Bourne to be Wild: Don’t Trust the CIA
Jason Bourne is the fifth installment in the Bourne film franchise derived from Robert Ludlum’s espionage novels that began with 2002’s The Bourne Identity. Ludlum’s original Bourne trilogy began in 1980 but didn’t reach the big screen until shortly after 9/11, when the CIA and other U.S. intelligence agencies turned to what author Jane Mayer called The Dark Side. The latest sequel continues the Bourne formula of nonstop action combined with criticism of the Central Intelligence Agency and is the fourth movie starring Matt Damon as the title character and the series’ third feature helmed by British director Paul Greengrass, starting with 2004’s The Bourne Supremacy.
In 2012’s Tony Gilroy-directed The Bourne Legacy, Jeremy Renner (star of 2008’s Iraq War drama The Hurt Locker) played Aaron Cross. But now, Damon is back as the troubled amnesiac groomed to be a member of a highly trained cadre of killer elite doing the CIA’s deadly, nefarious bidding around the world. Sort of “Hawaii Five-O’ on steroids, unbound by trivialities such as, oh, you know, civil liberties, ethics and a little something called the U.S. Constitution.
There’s only one fly in this ominous assassin’s ointment: Bourne (who was born David Webb) has a conscience, which may explain his amnesia. He’s probably repressing all of the god-awful things he was deployed to do for the CIA, a lethal errand boy for what Pres. Lyndon Johnson rather pithily described as “Murder Inc.”
Jason Bourne reveals more details about the character’s mysterious past, with his CIA analyst father Richard Webb portrayed by character actor Gregg Henry, who as Hollis Doyle on TV’s White House drama Scandal is no stranger to covert operations. Julia Stiles is also back for her fourth outing as disaffected CIA agent Nicky Parsons. This will interest aficionados of the Bourne franchise, along with its constant barrage of bombs, bullets and automobile crashes.
However, what’s arguably most interesting about Jason Bourne is its up-to-the-minute topicality, ripping those proverbial headlines right out of the front pages (or websites, as the case may be a la The Intercept) – or, some may feel, ripping them off. [PLOT SPOILER ALERT:] The film reveals the collusion between the CIA and seamy Simi Valley types as part and parcel of the Agency’s surveillance state campaign to snoop on everyone. Riz Ahmed (of 2014’s superb Nightcrawler) plays digital tycoon Aaron Kalloor, who’s playing footsy with those spies who hate us. (Interestingly, Gregg Henry also had a recurring role on the CSI: Cyber television series.)
[EVEN MORE PLOT SPOILERS:] And just as uncannily as Star Trek Beyond’s reflecting of those cop killings in Dallas and Baton Rouge, et al, by disgruntled Black ex-soldiers shortly before that otherwise tired retread’s release, Jason Bourne deals with cyber-attacks while premiering just days after WikiLeaks revealed that Democratic National Committee emails were hacked, disclosing the fact that the supposedly impartial DNC played favorites, tipping the scales in favor of Clinton over Sanders.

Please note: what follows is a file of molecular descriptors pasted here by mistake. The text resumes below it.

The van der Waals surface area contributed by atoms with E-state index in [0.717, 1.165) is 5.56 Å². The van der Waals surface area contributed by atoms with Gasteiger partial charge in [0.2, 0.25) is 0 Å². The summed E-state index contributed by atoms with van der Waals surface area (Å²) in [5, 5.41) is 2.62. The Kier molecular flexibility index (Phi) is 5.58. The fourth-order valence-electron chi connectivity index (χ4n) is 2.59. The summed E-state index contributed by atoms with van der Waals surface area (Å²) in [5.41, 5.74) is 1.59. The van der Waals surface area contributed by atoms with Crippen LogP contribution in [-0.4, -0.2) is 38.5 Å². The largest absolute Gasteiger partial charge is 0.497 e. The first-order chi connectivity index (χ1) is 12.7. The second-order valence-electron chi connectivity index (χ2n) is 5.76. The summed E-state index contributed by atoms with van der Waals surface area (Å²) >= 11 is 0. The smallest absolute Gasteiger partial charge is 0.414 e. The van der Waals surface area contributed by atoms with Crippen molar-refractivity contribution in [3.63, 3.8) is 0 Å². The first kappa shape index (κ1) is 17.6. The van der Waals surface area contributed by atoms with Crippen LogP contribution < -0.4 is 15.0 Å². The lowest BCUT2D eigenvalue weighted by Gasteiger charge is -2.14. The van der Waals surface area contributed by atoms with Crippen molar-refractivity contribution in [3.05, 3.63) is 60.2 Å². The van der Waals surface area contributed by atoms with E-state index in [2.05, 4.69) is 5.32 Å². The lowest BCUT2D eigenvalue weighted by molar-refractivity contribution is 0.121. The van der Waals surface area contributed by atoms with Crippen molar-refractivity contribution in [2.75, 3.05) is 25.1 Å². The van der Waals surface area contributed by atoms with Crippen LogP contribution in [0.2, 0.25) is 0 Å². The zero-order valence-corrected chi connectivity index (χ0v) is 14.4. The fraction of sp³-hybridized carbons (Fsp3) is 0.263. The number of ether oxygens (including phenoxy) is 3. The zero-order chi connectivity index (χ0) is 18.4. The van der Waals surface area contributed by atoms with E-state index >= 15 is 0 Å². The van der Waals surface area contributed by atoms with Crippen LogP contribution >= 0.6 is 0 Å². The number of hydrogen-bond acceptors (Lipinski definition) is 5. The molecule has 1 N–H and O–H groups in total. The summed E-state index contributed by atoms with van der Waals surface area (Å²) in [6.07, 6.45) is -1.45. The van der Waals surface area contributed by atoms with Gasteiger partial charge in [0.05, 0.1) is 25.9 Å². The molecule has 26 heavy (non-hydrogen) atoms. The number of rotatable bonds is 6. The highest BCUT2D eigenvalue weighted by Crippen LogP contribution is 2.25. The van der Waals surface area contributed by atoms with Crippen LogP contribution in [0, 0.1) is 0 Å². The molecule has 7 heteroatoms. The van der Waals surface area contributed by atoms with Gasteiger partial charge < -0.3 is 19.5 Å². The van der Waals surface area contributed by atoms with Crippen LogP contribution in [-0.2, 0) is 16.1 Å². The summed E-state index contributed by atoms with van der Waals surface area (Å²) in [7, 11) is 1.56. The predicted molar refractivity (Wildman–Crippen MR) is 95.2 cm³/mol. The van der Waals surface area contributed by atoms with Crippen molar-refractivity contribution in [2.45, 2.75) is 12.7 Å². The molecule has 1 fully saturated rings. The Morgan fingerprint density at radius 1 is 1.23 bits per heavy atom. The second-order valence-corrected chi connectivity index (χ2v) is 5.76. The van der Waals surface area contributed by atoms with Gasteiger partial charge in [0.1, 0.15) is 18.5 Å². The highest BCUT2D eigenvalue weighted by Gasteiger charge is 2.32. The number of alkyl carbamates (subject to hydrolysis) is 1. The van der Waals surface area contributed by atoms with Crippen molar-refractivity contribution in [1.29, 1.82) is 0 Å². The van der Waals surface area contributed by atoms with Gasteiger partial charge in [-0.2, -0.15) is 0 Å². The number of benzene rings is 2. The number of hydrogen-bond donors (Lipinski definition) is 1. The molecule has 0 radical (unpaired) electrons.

(BTW, the allegations that the Ruskies were behind the hacking is a desperate attempt to dredge up an ancient Cold War canard in order to distract attention from what those exposed emails actually reveal. Notice that the content and authenticity of those messages is not being disputed – just how truth teller Julian Assange got his mitts on them at the Ecuadorian embassy in London. Sure, the Gusano-loving, anti-Castro, pro embargo of Cuba Debbie Wasserman Schultz and her DNC underlings were “neutral” – the same way those Swiss bankers were when they stored Hitler’s gold in Zurich bank vaults. And a note to the Sandernistas: The St. Bernard – who ran as a Democrat and admitted all along that he’d back the Democratic candidate (weren’t you listening?) – turned out to be a sheepdog, invoking socialist rhetoric in order to herd more voters for Hillary, safely stuck and imprisoned inside the fold of the Democratic Party, which has yet again proven itself to be the graveyard of progressive ideas.)
The most interesting thing about the Bourne saga is that in it, like that old “good cop/bad cop” routine from 1971’s The French Connection, Hollywood has played out the “good CIA versus the bad CIA” in our post-9/11 motion picture public discourse. The clearest example of this was in 2012, with the “bad CIA” of Zero Dark Thirty that water boards and tortures suspects in various other ways vs. the “good CIA” of Argo, that carries out covert ops to rescue American hostages from Iranian zealots. (Of course, masquerading as mass entertainment, BOTH films were propaganda pictures – Argo never delineates the CIA’s role in Iran, from the coup that brought the Shah to power to the torture performed by his regime’s secret police. And lest we forget, Argo is the only movie that was ever awarded the Best Picture Oscar from the White House, where surrounded by members of the armed forces, the First Lady via telecast opened the Academy’s envelop and announced the winner in a propagandistic move Joseph Goebbels would have envied.)